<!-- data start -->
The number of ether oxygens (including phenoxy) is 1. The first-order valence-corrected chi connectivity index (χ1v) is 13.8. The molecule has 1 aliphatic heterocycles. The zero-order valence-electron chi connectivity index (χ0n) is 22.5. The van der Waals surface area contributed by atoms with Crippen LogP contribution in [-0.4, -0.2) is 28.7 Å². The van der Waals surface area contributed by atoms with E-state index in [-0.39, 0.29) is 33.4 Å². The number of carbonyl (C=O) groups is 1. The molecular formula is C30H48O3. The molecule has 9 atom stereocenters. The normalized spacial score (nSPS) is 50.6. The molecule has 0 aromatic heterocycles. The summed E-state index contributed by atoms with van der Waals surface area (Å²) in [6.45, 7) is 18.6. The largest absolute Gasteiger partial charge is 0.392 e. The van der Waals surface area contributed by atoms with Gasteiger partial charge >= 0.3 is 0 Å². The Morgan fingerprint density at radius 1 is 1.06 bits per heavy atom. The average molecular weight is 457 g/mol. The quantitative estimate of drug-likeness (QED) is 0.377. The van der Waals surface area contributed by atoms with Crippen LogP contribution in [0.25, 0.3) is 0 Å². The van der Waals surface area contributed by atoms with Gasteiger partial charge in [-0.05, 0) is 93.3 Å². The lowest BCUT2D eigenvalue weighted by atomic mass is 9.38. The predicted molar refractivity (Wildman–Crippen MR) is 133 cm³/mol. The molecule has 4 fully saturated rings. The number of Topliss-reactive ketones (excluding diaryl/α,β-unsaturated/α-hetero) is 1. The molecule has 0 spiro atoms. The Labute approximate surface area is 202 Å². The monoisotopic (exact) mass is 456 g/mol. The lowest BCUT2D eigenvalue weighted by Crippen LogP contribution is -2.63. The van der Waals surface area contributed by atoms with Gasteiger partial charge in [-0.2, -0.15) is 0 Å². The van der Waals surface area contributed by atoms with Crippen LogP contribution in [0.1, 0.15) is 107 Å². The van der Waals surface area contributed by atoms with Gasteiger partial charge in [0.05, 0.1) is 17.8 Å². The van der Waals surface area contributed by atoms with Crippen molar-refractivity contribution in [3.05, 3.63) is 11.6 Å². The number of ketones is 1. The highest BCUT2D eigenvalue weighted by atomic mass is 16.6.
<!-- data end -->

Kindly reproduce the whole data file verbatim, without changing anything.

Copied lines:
The number of ether oxygens (including phenoxy) is 1. The first-order valence-corrected chi connectivity index (χ1v) is 13.8. The molecule has 1 aliphatic heterocycles. The zero-order valence-electron chi connectivity index (χ0n) is 22.5. The van der Waals surface area contributed by atoms with Crippen LogP contribution in [-0.4, -0.2) is 28.7 Å². The van der Waals surface area contributed by atoms with E-state index in [-0.39, 0.29) is 33.4 Å². The number of carbonyl (C=O) groups is 1. The molecular formula is C30H48O3. The molecule has 9 atom stereocenters. The normalized spacial score (nSPS) is 50.6. The molecule has 0 aromatic heterocycles. The summed E-state index contributed by atoms with van der Waals surface area (Å²) in [6.45, 7) is 18.6. The largest absolute Gasteiger partial charge is 0.392 e. The van der Waals surface area contributed by atoms with Gasteiger partial charge >= 0.3 is 0 Å². The Morgan fingerprint density at radius 1 is 1.06 bits per heavy atom. The average molecular weight is 457 g/mol. The quantitative estimate of drug-likeness (QED) is 0.377. The van der Waals surface area contributed by atoms with Crippen LogP contribution in [0.25, 0.3) is 0 Å². The van der Waals surface area contributed by atoms with Gasteiger partial charge in [-0.05, 0) is 93.3 Å². The lowest BCUT2D eigenvalue weighted by atomic mass is 9.38. The predicted molar refractivity (Wildman–Crippen MR) is 133 cm³/mol. The molecule has 4 fully saturated rings. The number of Topliss-reactive ketones (excluding diaryl/α,β-unsaturated/α-hetero) is 1. The molecule has 0 spiro atoms. The Labute approximate surface area is 202 Å². The monoisotopic (exact) mass is 456 g/mol. The lowest BCUT2D eigenvalue weighted by Crippen LogP contribution is -2.63. The van der Waals surface area contributed by atoms with Gasteiger partial charge in [-0.2, -0.15) is 0 Å². The van der Waals surface area contributed by atoms with Crippen LogP contribution in [0.1, 0.15) is 107 Å². The van der Waals surface area contributed by atoms with Gasteiger partial charge in [0.05, 0.1) is 17.8 Å². The van der Waals surface area contributed by atoms with Crippen molar-refractivity contribution in [3.05, 3.63) is 11.6 Å². The number of ketones is 1. The highest BCUT2D eigenvalue weighted by atomic mass is 16.6.